I’ve recently returned from Uganda where I went with Project Officer and engineer Colonel Mike Reynolds and Senior Project Manager Melissa Campbell to assess Just a Drop’s work in the field, to monitor progress and evaluate effectiveness. To assess if projects we’d initiated a number of years ago were still functioning well and having the desired impact at a grass roots community level.
The fear for us is, having created the framework to support a community by providing clean water and sanitation, that over time things go wrong, pumps break down and don’t get fixed and a cycle of unwanted waste and destruction occurs, something that’s no good for the communities we’ve aimed to help in the first place, a total waste of our valued donors funds and an abhorrent outcome for us. Which is why regular monitoring and evaluation of our work in the field by our project officers is a key part of their role.
Just a Drop works on the He He principles. He He is a Tanzanian three legged stool where each leg represents water, sanitation and health hygiene education, and the seat itself represents the community which pulls everything together.
Whilst water, sanitation and health hygiene education are core to what we do, the most important values which sit in the DNA of our organisation are Sustainability and Community Engagement.
Before we operate in a location, with the help of local partners, we identify communities who are ready to create Self Help Groups. These groups elect a Chairman, Treasurer and Secretary and pull their community together to volunteer to support the construction of the project programme with the guidance and support from our Just a Drop project engineers and local partners. This can involve anything from the construction for example of a shallow well, rock catchment system, sand dam or school water tank.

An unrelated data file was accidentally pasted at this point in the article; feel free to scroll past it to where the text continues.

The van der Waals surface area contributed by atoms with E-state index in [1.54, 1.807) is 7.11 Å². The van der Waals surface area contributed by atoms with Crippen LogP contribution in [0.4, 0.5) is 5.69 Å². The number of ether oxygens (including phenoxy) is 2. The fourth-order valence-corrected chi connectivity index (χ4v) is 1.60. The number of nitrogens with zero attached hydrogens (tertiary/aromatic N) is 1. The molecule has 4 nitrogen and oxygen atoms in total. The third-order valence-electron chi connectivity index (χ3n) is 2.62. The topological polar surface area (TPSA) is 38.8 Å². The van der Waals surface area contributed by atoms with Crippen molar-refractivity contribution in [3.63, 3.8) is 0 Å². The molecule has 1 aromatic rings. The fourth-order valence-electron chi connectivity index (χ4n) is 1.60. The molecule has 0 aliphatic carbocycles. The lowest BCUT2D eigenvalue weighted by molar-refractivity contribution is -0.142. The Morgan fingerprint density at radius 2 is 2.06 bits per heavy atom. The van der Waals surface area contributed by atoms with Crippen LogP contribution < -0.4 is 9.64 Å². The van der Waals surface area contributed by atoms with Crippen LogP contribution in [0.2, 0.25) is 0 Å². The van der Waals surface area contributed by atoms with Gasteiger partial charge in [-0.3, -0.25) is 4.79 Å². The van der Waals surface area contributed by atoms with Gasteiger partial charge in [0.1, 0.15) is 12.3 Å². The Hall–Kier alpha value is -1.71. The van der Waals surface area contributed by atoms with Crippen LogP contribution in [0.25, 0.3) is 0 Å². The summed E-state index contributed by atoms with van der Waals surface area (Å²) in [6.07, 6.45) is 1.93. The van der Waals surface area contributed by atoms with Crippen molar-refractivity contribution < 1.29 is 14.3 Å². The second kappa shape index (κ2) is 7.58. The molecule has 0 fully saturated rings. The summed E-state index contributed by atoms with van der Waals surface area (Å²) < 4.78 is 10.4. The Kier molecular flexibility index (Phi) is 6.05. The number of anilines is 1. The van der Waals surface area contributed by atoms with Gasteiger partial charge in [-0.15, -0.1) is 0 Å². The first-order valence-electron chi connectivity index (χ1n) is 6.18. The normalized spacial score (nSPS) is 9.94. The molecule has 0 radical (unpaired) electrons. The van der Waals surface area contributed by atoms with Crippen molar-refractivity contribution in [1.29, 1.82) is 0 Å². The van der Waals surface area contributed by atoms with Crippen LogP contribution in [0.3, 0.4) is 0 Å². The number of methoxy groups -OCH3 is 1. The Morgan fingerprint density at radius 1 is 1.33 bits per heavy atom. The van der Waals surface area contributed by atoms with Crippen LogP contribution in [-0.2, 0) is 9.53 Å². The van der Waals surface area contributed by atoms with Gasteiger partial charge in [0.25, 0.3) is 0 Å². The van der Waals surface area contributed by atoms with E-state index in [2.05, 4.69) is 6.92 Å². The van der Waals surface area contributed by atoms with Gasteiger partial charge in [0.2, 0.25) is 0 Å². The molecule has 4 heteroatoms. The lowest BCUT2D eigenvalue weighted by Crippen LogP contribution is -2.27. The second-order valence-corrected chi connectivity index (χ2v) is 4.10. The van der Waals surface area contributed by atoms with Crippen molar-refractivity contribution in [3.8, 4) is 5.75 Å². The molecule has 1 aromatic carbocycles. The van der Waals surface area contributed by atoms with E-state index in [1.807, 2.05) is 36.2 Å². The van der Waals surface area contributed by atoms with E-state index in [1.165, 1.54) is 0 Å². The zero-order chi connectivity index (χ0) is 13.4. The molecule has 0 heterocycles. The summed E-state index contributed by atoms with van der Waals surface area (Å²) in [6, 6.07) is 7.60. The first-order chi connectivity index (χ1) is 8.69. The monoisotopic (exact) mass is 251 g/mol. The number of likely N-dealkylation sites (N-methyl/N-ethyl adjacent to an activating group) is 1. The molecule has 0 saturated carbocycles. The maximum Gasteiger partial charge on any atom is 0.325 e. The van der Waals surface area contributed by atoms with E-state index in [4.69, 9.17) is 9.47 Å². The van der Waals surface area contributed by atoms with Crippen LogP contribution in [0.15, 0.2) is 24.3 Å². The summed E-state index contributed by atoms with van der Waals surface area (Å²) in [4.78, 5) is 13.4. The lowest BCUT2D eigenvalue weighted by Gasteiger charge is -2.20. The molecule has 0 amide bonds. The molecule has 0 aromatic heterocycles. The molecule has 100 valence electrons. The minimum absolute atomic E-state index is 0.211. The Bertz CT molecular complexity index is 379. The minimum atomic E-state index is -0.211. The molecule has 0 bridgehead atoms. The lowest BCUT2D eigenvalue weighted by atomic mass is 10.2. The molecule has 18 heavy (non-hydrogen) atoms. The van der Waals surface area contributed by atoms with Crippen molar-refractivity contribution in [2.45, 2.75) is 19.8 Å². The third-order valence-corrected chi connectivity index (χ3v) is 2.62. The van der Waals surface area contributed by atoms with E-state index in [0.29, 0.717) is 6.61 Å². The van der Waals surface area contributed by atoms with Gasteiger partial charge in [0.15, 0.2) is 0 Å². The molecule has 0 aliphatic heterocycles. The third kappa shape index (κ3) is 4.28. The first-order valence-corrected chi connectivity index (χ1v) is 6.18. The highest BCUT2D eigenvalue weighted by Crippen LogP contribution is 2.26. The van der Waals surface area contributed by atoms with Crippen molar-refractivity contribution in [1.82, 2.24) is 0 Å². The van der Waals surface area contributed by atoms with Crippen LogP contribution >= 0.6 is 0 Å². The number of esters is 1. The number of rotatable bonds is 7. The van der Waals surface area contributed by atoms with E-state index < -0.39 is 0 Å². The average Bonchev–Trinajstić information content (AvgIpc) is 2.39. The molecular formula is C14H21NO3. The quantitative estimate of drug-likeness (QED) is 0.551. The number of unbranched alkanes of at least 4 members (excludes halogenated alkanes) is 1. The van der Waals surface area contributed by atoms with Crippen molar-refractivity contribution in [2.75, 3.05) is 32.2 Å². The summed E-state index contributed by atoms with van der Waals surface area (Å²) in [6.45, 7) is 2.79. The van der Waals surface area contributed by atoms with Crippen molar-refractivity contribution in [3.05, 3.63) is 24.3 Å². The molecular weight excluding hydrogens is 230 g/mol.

The community through the Self Help Group are involved throughout in the decision making process, identifying what they would like to see, our engineers offer guidance and advice as to the best solutions give the environmental conditions and taking account of cultural sensitivities.
The communities volunteer the hard labour to undertake the work thereby ensuring their vested interest and commitment to the project. It’s not something that is built and then left for them to use. It’s something they create themselves with our help and support both financially and technically.
Our next step is to then train them to be able to maintain and look after the project and ensures it carries the test of time. They are taught basic book keeping skills so that each household is asked to make a small contribution to the maintenance of the pump/well/latrines so they have the means to replace spare parts and fix anything technical should the need arise.
So this trip was about seeing whether some of our communities and projects had developed since completing them three years ago.
As an organisation we’re quite unusual in that we monitor our work for a minimum of 7 years, but in truth we are in contact for even longer. The Just a Drop team is there to help whenever there is a problem, but we first want and expect the communities to initially resolve many of the issues for themselves due to the training they’ve had.
So what did we uncover in this trip.